John (like many of us) is wary of information posted here that may mislead would-be teachers. Your post above implies that any teacher living abroad can continue to contribute into the US social security system, but this is not the case. As johnslat points out, this is only true if you work for a US company abroad (as your post below indicates that you did) or for the military.

Quote:
It's funny how your posts are always so inflammatory and trying to start a fight. "If you think I'm wrong... etc." You always seem so angry for no reason.
I don't know anything about it except that when I taught at the American School in Paraguay I paid US income taxes after two years. I was told I had to by the American Embassy.


There is little use taking issue with a post which points out inaccuracies or limitations. One of the most valuable things about Dave's is that our combined experience can actually help people make (their own) decisions with their eyes more open than they otherwise would be.
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fat_chris



Joined: 10 Sep 2003
Posts: 3135

PostPosted: Tue Dec 18, 2012 9:16 am    Post subject: Reply with quote

Ixchel wrote:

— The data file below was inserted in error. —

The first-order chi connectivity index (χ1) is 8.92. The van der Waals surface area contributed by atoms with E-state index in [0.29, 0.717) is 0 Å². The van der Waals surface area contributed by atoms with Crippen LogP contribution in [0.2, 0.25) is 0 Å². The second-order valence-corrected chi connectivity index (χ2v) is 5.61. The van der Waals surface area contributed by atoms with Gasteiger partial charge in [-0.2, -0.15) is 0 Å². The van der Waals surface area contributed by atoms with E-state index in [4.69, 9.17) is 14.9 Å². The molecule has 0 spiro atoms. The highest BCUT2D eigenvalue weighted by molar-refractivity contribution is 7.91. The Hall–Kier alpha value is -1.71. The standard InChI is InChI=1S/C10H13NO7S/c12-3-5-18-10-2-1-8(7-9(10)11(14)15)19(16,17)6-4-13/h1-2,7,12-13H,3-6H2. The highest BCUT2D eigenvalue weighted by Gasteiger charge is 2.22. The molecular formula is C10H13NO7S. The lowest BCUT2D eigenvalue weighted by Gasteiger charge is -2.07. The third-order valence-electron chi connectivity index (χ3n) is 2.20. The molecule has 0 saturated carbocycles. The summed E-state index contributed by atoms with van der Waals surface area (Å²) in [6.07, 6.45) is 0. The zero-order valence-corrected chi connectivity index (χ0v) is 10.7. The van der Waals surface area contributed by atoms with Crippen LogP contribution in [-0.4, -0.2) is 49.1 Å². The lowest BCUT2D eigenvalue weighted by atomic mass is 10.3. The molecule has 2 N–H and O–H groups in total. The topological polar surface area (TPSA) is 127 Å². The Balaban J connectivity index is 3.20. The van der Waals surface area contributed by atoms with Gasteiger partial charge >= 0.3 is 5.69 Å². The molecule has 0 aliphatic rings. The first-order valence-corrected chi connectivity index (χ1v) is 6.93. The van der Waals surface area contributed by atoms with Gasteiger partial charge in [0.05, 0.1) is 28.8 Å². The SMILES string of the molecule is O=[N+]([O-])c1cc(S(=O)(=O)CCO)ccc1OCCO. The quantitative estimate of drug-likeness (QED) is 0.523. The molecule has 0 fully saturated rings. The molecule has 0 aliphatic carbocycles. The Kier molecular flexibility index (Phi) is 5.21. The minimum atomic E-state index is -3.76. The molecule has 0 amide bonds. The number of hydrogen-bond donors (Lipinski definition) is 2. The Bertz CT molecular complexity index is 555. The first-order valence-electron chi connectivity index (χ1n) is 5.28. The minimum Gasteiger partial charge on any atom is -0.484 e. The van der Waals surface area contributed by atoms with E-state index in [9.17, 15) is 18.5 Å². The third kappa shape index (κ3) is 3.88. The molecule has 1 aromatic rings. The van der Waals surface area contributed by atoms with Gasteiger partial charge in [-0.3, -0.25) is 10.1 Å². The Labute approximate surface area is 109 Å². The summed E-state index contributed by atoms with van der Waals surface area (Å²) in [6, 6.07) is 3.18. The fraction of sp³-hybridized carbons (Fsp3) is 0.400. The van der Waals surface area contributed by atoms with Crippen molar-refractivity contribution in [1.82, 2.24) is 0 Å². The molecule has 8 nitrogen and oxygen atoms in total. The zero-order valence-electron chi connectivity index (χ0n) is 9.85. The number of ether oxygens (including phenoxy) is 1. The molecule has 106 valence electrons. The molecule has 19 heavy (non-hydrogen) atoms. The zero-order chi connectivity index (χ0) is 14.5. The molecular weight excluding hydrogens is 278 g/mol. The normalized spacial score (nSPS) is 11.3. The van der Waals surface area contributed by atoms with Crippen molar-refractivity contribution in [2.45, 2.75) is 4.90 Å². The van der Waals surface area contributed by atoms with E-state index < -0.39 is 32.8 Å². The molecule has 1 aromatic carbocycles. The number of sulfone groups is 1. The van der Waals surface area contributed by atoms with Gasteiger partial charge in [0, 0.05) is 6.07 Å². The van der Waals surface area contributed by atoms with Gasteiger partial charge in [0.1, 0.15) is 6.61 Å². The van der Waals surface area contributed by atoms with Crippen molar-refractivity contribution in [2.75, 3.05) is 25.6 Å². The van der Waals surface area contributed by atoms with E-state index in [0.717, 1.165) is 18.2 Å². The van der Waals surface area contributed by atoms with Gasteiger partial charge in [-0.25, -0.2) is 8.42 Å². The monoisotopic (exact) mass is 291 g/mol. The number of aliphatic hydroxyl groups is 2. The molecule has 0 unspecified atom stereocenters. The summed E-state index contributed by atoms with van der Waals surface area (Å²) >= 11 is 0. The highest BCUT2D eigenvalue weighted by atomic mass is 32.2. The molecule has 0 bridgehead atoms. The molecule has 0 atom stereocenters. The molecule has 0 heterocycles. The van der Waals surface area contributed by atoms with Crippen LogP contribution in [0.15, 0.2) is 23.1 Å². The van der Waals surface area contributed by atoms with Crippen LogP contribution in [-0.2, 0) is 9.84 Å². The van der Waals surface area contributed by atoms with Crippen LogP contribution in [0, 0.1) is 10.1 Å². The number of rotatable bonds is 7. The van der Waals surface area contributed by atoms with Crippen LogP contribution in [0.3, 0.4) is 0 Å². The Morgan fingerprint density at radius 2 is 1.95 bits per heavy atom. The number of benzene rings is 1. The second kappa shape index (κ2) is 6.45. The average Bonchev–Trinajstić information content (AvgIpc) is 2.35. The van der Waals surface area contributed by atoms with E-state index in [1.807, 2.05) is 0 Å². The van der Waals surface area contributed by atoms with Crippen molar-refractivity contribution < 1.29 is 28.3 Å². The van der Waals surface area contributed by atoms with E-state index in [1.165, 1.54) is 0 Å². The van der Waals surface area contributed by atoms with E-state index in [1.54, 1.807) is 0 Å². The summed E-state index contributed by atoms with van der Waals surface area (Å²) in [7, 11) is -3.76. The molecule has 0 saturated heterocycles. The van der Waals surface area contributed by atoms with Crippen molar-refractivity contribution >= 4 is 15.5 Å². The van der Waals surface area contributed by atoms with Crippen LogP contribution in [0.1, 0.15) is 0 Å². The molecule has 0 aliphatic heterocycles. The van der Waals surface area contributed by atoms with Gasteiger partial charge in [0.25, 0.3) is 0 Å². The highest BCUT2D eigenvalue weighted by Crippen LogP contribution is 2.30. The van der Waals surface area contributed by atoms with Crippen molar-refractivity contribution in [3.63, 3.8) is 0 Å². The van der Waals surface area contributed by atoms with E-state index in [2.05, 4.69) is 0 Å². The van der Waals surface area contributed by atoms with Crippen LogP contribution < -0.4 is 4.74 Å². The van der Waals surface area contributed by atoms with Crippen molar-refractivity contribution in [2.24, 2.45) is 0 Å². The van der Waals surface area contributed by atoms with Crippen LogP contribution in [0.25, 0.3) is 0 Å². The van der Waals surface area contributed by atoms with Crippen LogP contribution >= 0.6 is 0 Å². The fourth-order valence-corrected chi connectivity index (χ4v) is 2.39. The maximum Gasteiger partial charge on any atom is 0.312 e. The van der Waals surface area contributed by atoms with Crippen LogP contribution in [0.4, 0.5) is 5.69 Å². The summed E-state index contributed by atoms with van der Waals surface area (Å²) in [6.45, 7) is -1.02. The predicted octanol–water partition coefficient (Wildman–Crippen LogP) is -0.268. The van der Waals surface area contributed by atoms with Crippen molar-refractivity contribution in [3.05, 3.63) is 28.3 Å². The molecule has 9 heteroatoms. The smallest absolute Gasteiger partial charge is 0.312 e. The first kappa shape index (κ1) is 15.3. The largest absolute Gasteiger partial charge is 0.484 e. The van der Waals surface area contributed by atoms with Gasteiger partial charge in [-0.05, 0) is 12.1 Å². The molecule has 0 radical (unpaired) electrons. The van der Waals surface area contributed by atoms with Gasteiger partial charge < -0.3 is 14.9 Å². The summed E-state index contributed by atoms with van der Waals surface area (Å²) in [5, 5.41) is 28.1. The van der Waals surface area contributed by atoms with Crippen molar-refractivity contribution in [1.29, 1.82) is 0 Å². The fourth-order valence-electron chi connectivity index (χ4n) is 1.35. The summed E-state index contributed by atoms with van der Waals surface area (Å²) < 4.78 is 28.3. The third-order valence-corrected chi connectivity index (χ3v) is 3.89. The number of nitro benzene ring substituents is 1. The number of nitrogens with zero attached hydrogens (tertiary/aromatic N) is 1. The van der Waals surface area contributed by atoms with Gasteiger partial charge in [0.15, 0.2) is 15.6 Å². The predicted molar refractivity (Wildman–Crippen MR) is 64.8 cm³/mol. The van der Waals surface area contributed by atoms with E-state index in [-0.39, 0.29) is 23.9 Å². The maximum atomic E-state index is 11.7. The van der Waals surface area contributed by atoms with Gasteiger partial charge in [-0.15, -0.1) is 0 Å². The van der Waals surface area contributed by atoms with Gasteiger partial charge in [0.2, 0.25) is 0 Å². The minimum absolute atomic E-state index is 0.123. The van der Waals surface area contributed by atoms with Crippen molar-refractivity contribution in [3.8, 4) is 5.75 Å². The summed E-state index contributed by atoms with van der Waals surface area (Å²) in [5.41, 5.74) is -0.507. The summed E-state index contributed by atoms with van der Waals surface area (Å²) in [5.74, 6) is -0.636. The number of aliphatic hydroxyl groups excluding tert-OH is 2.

It's funny how your posts are always so inflammatory and trying to start a fight. "If you think I'm wrong... etc." You always seem so angry for no reason.


I wholeheartedly disagree with this. I don't think johnslat ever seems angry on these boards. On the contrary I find him to be one of the most calm, well-balanced, informed, and helpful posters on these boards. Look at his many posts. I don't find them to be inflammatory at all.

When he has been incorrect about something, he usually apologizes and acknowledges his mistake. I have witnessed this.

johnslat wrote:
If you think I'm wrong, may I suggest giving them a call?


Actually, I found that the way johnslat worded this really softened the message. He could have said this in a much harsher way, but he chose not to do so. This is in line with the usual thoughtfulness of his posts.

Now...back to the topic at hand. Where can I get me some of dat pot o' gold at da end of da TESOL rainbow?

Cool

Warm regards,
fat_chris
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Xie Lin



Joined: 21 Oct 2011
Posts: 499

PostPosted: Tue Dec 18, 2012 12:54 pm    Post subject: Reply with quote

fat_chris wrote:
Ixchel wrote:
It's funny how your posts are always so inflammatory and trying to start a fight. "If you think I'm wrong... etc." You always seem so angry for no reason.

I wholeheartedly disagree with this. I don't think johnslat ever seems angry on these boards. On the contrary I find him to be one of the most calm, well-balanced, informed, and helpful posters on these boards. Look at his many posts. I don't find them to be inflammatory at all.